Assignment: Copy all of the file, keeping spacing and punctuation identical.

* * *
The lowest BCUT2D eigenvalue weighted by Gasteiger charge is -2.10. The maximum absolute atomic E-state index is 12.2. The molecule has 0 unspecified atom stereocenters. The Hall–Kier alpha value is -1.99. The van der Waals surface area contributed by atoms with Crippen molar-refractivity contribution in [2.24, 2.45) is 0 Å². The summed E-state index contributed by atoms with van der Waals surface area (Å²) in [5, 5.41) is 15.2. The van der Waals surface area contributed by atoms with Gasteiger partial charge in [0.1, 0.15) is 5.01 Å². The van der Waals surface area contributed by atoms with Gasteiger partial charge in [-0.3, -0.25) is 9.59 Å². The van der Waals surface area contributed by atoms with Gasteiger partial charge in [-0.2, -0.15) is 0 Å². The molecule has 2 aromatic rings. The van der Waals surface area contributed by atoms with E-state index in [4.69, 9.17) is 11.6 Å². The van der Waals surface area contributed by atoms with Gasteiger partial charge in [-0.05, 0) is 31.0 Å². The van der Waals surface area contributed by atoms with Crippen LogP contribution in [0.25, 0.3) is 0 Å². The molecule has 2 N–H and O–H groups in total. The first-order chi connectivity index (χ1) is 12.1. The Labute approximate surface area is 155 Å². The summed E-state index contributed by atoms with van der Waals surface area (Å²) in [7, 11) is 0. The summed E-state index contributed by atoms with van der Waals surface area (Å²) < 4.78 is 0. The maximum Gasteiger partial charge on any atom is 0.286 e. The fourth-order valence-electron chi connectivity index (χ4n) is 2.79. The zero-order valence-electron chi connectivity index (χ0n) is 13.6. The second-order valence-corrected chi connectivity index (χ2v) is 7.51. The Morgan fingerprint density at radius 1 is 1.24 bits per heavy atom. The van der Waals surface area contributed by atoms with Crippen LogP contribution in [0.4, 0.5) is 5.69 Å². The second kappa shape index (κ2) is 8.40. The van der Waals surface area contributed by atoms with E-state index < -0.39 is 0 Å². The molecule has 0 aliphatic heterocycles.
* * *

The lowest BCUT2D eigenvalue weighted by Gasteiger charge is -2.10. The maximum absolute atomic E-state index is 12.2. The molecule has 0 unspecified atom stereocenters. The Hall–Kier alpha value is -1.99. The van der Waals surface area contributed by atoms with Crippen molar-refractivity contribution in [2.24, 2.45) is 0 Å². The summed E-state index contributed by atoms with van der Waals surface area (Å²) in [5, 5.41) is 15.2. The van der Waals surface area contributed by atoms with Gasteiger partial charge in [0.1, 0.15) is 5.01 Å². The van der Waals surface area contributed by atoms with Gasteiger partial charge in [-0.3, -0.25) is 9.59 Å². The van der Waals surface area contributed by atoms with Gasteiger partial charge in [-0.2, -0.15) is 0 Å². The molecule has 2 aromatic rings. The van der Waals surface area contributed by atoms with E-state index in [4.69, 9.17) is 11.6 Å². The van der Waals surface area contributed by atoms with Gasteiger partial charge in [-0.05, 0) is 31.0 Å². The van der Waals surface area contributed by atoms with Crippen LogP contribution in [0.25, 0.3) is 0 Å². The molecule has 2 N–H and O–H groups in total. The first-order chi connectivity index (χ1) is 12.1. The Labute approximate surface area is 155 Å². The summed E-state index contributed by atoms with van der Waals surface area (Å²) in [7, 11) is 0. The summed E-state index contributed by atoms with van der Waals surface area (Å²) < 4.78 is 0. The maximum Gasteiger partial charge on any atom is 0.286 e. The fourth-order valence-electron chi connectivity index (χ4n) is 2.79. The zero-order valence-electron chi connectivity index (χ0n) is 13.6. The second-order valence-corrected chi connectivity index (χ2v) is 7.51. The Morgan fingerprint density at radius 1 is 1.24 bits per heavy atom. The van der Waals surface area contributed by atoms with Crippen LogP contribution in [0.4, 0.5) is 5.69 Å². The second kappa shape index (κ2) is 8.40. The van der Waals surface area contributed by atoms with E-state index < -0.39 is 0 Å². The molecule has 0 aliphatic heterocycles.